Dakota

Keeler was raised in California and moved to Omaha, Neb., to obtain her Bachelor of Arts degree in Journalism from Creighton University where she served as a student-body advisor working with the University's board of directors. She continued to hone her journalistic skills through various training opportunities while attending graduate school at the University of Nebraska-Lincoln (UNL), earning her Master of Arts degree in Journalism in May 2014.

The 1491s are a comedic group that travels the nation telling Native stories and bringing various social issues to light. They describe themselves as a “gaggle of Indians chock full of cynicism and splashed with a good dose of indigenous satire.” The 1491s got their start when the father of Dallas Goldtooth married the mother of Migizi Pensoneau. Growing up, the two boys made videos for fun. Eventually, the three other members asked to join in.

Syd and Kate Beane (Flandreau Santee Sioux) are a father-daughter filmmaking team from Minnesota. Their current project is a documentary film, Ohiyesa: The Soul of an Indian, based on the life of their renowned relative, Charles A. Eastman, and Kate’s discovery of her family heritage.

Eastman is a prominent figure in Native American history for his contribution in the medical field as a Native physician, particularly after the Wounded Knee Massacre. He is also remembered as an accomplished author and cultural leader of his time. 

Joey Stylez is Cree-Metis and a Moosomin First Nations Tribal member. Moosmin is located in Saskatchewan, Canada. He had a rough upbringing and overcame that by using his talent for putting a positive light on his Native heritage.

Quese Imc is an award-winning Hip Hop emcee, independent music producer and cultural activist. Quese is a member of the Pawnee and Seminole Nations. Quese and his brother are founding members of Native Hip Hop group “Culture Shock Camp.”

Lakota Jonez is Cherokee, Mohawk and Lakota. She was born in Florida and grew up all over the East Coast and Canada. She began performing at an early age--first in ballet, then writing, poetry, lyrics and finally music. Lakota wrote lyrics and poetry in high school and later found herself immersed in  Hip-Hop music. "Writing Hip-Hop lyrics was like telling a story," she said.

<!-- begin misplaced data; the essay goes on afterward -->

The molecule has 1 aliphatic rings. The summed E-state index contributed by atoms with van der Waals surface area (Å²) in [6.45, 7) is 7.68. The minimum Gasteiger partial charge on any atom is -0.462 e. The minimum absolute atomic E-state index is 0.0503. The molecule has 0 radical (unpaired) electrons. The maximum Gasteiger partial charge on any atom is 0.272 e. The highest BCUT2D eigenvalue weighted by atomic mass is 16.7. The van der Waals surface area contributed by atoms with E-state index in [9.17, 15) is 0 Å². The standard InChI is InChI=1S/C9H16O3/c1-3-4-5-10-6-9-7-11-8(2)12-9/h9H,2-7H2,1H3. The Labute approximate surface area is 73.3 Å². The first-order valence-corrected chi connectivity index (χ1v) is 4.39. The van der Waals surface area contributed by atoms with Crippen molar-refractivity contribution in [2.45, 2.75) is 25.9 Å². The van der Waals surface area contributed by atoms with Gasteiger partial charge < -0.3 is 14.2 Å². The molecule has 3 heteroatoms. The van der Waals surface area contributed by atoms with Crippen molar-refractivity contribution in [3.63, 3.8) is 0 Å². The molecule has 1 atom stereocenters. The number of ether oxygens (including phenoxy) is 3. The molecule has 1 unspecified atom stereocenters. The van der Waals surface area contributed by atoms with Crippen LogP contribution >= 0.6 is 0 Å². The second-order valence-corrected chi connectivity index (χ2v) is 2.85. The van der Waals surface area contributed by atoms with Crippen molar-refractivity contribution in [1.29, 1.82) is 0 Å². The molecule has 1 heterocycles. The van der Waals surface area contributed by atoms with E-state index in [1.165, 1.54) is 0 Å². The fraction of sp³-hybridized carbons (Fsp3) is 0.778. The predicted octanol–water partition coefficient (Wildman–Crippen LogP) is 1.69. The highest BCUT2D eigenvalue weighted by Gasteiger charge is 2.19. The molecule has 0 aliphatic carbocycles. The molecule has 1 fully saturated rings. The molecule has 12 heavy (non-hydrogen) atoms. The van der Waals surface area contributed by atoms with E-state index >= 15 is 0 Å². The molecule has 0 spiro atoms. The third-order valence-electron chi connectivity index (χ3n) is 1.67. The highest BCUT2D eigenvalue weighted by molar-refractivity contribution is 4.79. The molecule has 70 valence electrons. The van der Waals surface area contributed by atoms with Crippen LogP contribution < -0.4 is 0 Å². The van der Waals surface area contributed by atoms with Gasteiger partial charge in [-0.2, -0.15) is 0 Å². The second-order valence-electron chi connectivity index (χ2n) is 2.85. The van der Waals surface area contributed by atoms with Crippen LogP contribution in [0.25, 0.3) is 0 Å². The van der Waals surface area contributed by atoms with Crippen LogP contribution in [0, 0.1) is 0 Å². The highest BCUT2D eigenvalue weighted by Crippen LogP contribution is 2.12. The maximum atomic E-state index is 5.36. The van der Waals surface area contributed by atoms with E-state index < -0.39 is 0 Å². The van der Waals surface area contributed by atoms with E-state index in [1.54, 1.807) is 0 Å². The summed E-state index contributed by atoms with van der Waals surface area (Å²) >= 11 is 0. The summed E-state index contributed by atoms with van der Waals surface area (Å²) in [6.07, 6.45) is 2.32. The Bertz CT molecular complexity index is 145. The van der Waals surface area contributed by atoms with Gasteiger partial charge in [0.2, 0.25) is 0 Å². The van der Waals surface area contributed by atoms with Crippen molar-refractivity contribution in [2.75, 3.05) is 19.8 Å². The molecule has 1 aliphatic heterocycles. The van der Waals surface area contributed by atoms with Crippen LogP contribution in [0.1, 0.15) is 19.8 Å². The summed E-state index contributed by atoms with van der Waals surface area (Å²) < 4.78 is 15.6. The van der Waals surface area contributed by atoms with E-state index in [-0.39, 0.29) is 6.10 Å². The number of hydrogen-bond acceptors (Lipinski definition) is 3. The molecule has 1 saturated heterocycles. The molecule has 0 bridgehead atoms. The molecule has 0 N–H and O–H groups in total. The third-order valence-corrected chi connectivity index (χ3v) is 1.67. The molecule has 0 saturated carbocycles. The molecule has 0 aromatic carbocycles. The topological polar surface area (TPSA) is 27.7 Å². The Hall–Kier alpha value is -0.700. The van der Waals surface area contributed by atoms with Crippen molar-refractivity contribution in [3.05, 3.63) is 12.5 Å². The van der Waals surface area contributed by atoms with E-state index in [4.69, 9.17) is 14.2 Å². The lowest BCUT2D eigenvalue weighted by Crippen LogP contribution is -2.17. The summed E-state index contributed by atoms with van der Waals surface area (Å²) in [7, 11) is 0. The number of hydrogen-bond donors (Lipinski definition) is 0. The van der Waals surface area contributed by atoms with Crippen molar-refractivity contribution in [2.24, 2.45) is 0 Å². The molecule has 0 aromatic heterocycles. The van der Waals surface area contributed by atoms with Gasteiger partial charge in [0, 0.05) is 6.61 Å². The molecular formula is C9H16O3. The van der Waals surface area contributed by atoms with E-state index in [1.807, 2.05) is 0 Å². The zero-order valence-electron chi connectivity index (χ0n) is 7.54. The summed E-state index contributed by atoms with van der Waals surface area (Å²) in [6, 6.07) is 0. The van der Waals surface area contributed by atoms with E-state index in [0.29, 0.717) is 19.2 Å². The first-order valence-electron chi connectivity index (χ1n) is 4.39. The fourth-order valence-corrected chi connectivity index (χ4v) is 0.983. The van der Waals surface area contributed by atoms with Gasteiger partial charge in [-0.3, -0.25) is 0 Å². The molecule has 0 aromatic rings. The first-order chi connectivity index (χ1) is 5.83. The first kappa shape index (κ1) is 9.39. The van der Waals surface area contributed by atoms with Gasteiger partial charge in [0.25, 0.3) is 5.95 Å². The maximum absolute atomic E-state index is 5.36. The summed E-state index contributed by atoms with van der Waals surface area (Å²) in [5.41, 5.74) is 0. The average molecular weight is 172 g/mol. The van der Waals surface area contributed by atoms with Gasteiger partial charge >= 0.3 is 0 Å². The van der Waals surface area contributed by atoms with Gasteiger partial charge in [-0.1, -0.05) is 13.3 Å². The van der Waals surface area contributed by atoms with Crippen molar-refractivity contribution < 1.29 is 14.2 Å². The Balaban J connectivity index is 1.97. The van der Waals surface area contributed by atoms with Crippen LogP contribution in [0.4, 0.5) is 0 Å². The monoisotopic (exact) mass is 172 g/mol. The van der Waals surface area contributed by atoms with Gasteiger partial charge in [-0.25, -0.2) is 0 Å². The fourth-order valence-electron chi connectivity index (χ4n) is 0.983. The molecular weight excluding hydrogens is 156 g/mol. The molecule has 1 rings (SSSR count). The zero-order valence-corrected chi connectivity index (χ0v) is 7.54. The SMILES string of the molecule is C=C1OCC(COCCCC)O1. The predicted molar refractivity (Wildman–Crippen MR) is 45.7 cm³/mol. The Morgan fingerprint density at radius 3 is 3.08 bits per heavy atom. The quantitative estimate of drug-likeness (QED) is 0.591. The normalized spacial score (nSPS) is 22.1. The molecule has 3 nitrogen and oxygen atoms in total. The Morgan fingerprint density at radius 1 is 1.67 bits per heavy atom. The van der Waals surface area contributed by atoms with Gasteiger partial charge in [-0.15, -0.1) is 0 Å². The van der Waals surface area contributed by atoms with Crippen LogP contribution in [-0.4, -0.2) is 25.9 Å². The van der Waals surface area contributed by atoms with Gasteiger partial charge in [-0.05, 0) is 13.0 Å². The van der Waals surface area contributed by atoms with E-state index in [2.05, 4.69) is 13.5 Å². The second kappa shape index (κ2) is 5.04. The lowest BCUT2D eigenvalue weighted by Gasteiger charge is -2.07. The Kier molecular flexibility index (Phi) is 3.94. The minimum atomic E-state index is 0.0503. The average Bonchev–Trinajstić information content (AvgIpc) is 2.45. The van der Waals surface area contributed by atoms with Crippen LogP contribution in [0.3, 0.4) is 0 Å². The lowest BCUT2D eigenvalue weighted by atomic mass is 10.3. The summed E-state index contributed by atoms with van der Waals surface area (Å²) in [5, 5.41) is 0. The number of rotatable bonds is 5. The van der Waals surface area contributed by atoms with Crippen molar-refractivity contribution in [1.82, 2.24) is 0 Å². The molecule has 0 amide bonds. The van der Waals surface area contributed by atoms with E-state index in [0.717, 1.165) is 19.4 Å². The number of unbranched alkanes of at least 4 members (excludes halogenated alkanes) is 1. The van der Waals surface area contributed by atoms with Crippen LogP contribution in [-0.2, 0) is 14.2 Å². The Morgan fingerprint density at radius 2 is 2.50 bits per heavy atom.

John Williams is Sisseton-Dakota and Chippewa. He started playing instruments in middle school and has since grown his musical talents to span over a wide-range of instruments. John is a founding member of the Native Reggae band Native Roots.

Nake Nula Waun (Nah-Kay, New-Lah, Wah- OO) or NNW is a Rap/Hip-Hop group from the Rosebud Sioux Tribe in South Central South Dakota. The name Nake Nula Waun is a traditional Lakota phrase which means “I am always ready, at all times, for anything.”

This phrase was used to describe warriors before they went into battle. NNW members consist of Frank Waln, Thomas Schmidt (currently serving a bid in the Marines), Andre Easter and Kodi DeNoyer.

Musician Ras K'dee (Pomo Tribe of California) is from the San Francisco Bay area. He is also co-founder of S.N.A.G. Magazine--Seventh Native American Generation--a non-profit organization that aims to work with Native youth and their struggles.

Founding member of Vision Maker Media, Frank Blythe (Eastern Band of Cherokee/Sisseton-Wahpeton Dakota), resides in Lincoln, Nebraska.

Lakota youth in particular are eager to re-appropriate the language and its embedded concepts of place, ethics, action and purpose--on their own terms, sometimes in ways that clash with others' expectations or the status quo.

This documentary follows Kate Beane, a young Dakota women, as she examines the extraordinary life of her celebrated relative, Charles Eastman (Ohiyesa). Biography and journey come together as Kate traces Eastman’s path—from traditional Dakota boyhood, through education at Dartmouth College, and in later roles as physician, author, lecturer, and Native American advocate.

Pages

 
Subscribe to Dakota
 

Films

Native stories that represent the cultures, experiences, and values of American Indians and Alaska Natives for your station!

Filmmakers

Current funding, job, and training opportunities that support the production of Native content. Plus, additional information for filmmakers.

Educators

Hands-on educational tools for middle school to college-aged students that increase the Impact of Native films in the classroom.